This weekend, as part of (what else?) the mega mid-century SoCal art survey Pacific Standard Time, LACMA will open California Design, 1930-1965: "Living in a Modern Way." It's the first major exhibition of California mid-century modern design, with more than 350 objects (including an Oscar, a Studebaker Avanti, and a Barbie Dream House) installed in a design by local architecture firm Hodgetts + Fung--they talked to LACMA's Unframed about the project today. Probably the most ambitious part of the show is the exact recreation of the Eames House living room inside an Eames House-inspired frame (Husband and wife team Charles and Ray Eames both designed the Pacific Palisades house and lived in it). We talked to co-curator Bobbye Tigerman about how to relocate a room that's been perfectly preserved since 1988 and other highlights of California Design. This has been edited just slightly for length and clarity.
Curbed LA: How did the idea to move the entire Eames House living room into LACMA come about?
Bobbye Tigerman: In the course of planning the exhibition, we had always hoped to show an authentic modern interior in the exhibition. And the challenge was that a lot of architecture is preserved in Los Angeles, but very rarely are buildings preserved and not changed since the sixties. So we were looking for a house that was preserved and one of the frontrunners was the Eames House, which is preserved as it was on the day that Ray Eames died in 1988. But when you look at photographs of it as early as the mid-fifties, you have the same arrangement of furniture, a lot of the same objects arrayed throughout the room.
So we approached the Eames foundation, asked them if they would be willing to loan the contents of the living room; we would construct the frame and we would show this really extraordinary interior, that is not just your average modern interior, but was the place where the most influential and legendary pioneers of modern design lived, and demonstrate how they lived. And very fortunately, the Foundation was hoping to redo their floors, so they were thrilled that we would take good care of their belongings while they made some much-needed renovations.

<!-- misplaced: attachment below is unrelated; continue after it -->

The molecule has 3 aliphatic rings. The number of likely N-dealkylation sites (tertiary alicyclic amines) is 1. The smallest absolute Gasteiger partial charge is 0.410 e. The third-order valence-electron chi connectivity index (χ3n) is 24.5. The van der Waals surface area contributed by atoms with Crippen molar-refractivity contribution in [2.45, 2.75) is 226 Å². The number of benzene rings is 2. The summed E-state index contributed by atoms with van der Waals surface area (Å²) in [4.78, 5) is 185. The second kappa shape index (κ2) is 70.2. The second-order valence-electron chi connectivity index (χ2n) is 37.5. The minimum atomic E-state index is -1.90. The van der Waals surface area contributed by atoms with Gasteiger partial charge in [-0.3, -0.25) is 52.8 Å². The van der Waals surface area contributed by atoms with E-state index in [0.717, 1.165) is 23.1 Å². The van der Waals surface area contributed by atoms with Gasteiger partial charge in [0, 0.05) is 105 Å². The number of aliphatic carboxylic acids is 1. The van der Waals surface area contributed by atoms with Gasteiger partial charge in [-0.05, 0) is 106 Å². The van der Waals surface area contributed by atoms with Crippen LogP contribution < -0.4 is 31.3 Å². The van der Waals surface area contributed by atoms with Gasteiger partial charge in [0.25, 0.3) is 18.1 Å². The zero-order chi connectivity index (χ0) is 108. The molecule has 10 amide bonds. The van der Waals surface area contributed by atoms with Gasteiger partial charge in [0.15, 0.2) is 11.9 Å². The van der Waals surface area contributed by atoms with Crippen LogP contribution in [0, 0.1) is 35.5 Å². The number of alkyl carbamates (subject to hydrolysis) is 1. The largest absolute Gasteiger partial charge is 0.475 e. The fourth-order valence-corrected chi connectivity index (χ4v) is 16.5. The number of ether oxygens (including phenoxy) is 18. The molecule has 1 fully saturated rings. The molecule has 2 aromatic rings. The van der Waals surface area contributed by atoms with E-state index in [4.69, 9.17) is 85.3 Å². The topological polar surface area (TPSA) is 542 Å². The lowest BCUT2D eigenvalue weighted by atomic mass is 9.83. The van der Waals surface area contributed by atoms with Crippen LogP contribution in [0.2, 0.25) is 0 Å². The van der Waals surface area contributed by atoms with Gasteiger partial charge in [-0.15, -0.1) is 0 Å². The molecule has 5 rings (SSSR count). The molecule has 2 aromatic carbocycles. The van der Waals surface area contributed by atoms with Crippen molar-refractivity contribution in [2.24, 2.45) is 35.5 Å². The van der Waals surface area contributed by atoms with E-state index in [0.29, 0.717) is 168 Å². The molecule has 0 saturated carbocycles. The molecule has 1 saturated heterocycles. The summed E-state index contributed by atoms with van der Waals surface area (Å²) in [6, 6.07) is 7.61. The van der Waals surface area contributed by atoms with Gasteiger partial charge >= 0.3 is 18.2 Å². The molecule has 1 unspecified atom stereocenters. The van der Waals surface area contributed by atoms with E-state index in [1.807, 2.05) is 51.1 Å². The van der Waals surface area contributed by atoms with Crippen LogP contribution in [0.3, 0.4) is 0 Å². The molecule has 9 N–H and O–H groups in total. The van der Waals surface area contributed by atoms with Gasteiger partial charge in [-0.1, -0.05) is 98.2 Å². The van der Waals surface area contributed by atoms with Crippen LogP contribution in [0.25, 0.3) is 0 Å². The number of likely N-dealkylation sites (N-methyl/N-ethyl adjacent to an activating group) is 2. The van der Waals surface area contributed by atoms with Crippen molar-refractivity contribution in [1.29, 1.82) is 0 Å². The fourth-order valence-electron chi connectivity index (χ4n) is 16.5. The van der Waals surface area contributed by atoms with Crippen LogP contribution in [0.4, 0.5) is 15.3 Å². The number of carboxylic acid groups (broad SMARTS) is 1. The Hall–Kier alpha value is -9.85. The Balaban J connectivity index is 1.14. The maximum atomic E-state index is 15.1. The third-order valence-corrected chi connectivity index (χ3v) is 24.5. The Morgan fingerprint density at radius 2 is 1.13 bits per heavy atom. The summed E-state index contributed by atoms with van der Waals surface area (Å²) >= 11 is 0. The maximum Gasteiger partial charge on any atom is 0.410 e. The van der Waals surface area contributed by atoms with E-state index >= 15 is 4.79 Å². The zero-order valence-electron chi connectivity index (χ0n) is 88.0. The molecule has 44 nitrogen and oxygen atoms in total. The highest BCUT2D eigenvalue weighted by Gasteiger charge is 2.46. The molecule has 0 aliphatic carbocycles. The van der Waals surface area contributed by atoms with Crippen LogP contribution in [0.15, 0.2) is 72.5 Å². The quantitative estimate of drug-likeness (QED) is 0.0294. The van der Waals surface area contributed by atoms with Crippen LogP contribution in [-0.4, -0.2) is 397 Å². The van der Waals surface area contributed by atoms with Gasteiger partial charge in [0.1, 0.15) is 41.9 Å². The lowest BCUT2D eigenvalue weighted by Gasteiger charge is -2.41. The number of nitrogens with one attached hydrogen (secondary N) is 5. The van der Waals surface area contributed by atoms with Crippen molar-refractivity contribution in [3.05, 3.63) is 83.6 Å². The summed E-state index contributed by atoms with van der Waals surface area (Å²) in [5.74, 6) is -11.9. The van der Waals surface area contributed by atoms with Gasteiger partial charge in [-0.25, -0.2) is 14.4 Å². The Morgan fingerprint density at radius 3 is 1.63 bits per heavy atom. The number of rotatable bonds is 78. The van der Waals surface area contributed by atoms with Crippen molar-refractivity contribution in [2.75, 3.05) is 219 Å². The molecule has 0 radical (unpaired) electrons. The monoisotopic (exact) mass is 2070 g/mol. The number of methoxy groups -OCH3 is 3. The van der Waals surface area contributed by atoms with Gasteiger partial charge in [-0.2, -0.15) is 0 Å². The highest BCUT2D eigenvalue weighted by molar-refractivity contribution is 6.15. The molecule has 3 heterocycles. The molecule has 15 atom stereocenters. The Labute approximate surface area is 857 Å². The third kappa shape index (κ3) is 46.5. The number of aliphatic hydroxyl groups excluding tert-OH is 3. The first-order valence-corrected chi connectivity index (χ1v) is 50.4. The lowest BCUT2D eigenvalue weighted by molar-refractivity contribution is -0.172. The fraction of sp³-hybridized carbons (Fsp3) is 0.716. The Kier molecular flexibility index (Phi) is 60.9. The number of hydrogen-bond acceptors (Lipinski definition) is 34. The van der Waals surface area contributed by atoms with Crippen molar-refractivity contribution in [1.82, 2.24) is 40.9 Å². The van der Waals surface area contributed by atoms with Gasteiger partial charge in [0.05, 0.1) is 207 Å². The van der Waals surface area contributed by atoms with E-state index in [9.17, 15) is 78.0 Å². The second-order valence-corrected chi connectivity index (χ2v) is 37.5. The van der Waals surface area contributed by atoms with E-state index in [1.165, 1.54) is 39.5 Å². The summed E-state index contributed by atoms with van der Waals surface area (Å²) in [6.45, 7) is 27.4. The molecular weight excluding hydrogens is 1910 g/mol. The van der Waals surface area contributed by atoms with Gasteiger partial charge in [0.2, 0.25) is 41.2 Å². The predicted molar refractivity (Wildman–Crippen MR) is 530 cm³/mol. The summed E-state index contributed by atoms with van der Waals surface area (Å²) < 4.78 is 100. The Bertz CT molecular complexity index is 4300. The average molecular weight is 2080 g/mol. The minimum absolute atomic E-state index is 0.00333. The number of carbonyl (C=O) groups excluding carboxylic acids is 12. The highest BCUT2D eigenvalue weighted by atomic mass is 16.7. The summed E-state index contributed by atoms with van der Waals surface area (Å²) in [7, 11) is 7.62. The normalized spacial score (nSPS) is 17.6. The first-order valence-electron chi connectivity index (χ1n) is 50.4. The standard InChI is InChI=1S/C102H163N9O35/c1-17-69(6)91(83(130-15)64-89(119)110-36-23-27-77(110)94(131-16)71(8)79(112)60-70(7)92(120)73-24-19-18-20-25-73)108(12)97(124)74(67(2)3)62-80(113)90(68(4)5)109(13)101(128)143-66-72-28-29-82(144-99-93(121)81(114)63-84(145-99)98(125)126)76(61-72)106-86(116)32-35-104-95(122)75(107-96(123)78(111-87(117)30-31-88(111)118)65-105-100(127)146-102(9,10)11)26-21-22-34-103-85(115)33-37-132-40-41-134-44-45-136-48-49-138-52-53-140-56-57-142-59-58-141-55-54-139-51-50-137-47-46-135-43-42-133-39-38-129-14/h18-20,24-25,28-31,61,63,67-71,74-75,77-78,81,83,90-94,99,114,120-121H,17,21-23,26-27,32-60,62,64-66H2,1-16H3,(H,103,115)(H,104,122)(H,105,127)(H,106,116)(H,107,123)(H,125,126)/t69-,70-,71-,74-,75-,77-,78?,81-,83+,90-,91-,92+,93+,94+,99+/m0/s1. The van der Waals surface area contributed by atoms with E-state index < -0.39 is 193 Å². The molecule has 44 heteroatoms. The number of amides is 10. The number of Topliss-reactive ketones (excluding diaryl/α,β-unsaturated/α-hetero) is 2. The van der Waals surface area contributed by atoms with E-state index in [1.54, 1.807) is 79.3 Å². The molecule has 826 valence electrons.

CLA: How do you actually move a whole room like that and reinstall it?
BT: It took a lot of planning and involved almost every department in the museum--conservation, registrars, art handlers, curatorial, everyone really pitched in and went way beyond the call of duty to make this happen. We made several visits to the house to measure it, to take thousands of pictures so we could recreate the exact locations and object arrangements, and to assess what kind of packing equipment was required to move all of the objects, some of which are very fragile and very delicate and have never been moved since they arrived. One example is the bookcase? the bookcase has never been out of the living room, so we had to be very careful about moving it out.
We sort of took a "last out, first in" approach, so we first started with taking all of the textiles--the rugs, the blankets, the pillows--because we were concerned that there was a chance that the organic material could have an infestation. So we put all the susceptible material--all of the textiles and all the books--into a giant, truck-sized freezer that would mitigate any possible infestation. We didn't have any evidence of it, but we just wanted to be sure. We didn't want to let that kind of material into the museum. So all of the textiles and books went first, and then we brought up the furniture, all of the small objects--there's hundreds of small objects on all the tabletops--and then the larger pieces, like there's an oar that hangs from the ceiling, a ladder that's the full height of the room, and the bookcase as well--those rather big, bulky objects--and all the lamps too, all the paper lanterns.
CLA: What are the other standout objects, or is it more of a whole room experience?
BT: The objects are really extraordinary. I think what's really neat about the room is the juxtaposition of things. Like you'll have very valuable things next to very cheap things, very foreign and exotic things next to very common things, and it was their brilliance to combine all of these very eclectic objects and create this kind of unified space. But you have a compact sofa that they designed and they lived with, you have a small, green footstool that was designed by Charles's daughter Lucia. There is the famous painted wood crow? it's kind of iconic and sits in the middle of the living room. As well as the bookcase, which is based on the design for the Eames Storage Unit? It's made of very special materials. The uprights are champagne aluminum and so it's a very special version of one of their very classic designs.
CLA: How will people going to the exhibit experience the room? Will they be able to go through?
BT: No, they'll be able to look at it from three different vantage points. One wall, which in the house is all glass, has no glass, so you'll be able to get a very good view on it. And then the other walls, you'll be able to look through glass.
CLA: How did the "What Makes the California Look" room recreation come about?